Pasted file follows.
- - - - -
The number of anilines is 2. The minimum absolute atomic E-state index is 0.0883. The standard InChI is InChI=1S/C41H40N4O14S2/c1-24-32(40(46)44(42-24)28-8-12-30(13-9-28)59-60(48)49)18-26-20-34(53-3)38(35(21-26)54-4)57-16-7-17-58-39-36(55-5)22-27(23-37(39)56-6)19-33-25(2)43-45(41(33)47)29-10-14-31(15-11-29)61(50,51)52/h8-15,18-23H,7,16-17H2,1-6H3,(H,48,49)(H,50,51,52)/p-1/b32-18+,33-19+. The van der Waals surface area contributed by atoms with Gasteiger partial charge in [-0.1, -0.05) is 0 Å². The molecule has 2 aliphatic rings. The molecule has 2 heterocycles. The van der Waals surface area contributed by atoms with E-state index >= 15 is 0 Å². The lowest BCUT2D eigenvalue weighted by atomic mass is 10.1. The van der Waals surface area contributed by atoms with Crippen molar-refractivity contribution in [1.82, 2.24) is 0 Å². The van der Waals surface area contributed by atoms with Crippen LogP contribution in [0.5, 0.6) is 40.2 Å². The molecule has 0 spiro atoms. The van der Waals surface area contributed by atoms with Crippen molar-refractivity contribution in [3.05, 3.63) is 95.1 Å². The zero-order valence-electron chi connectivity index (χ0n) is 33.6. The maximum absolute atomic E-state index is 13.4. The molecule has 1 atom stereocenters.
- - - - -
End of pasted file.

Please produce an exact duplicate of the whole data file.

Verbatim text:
The number of anilines is 2. The minimum absolute atomic E-state index is 0.0883. The standard InChI is InChI=1S/C41H40N4O14S2/c1-24-32(40(46)44(42-24)28-8-12-30(13-9-28)59-60(48)49)18-26-20-34(53-3)38(35(21-26)54-4)57-16-7-17-58-39-36(55-5)22-27(23-37(39)56-6)19-33-25(2)43-45(41(33)47)29-10-14-31(15-11-29)61(50,51)52/h8-15,18-23H,7,16-17H2,1-6H3,(H,48,49)(H,50,51,52)/p-1/b32-18+,33-19+. The van der Waals surface area contributed by atoms with Gasteiger partial charge in [-0.1, -0.05) is 0 Å². The molecule has 2 aliphatic rings. The molecule has 2 heterocycles. The van der Waals surface area contributed by atoms with E-state index >= 15 is 0 Å². The lowest BCUT2D eigenvalue weighted by atomic mass is 10.1. The van der Waals surface area contributed by atoms with Crippen molar-refractivity contribution in [1.82, 2.24) is 0 Å². The van der Waals surface area contributed by atoms with Crippen LogP contribution in [0.5, 0.6) is 40.2 Å². The molecule has 0 spiro atoms. The van der Waals surface area contributed by atoms with Crippen molar-refractivity contribution in [3.05, 3.63) is 95.1 Å². The zero-order valence-electron chi connectivity index (χ0n) is 33.6. The maximum absolute atomic E-state index is 13.4. The molecule has 1 atom stereocenters.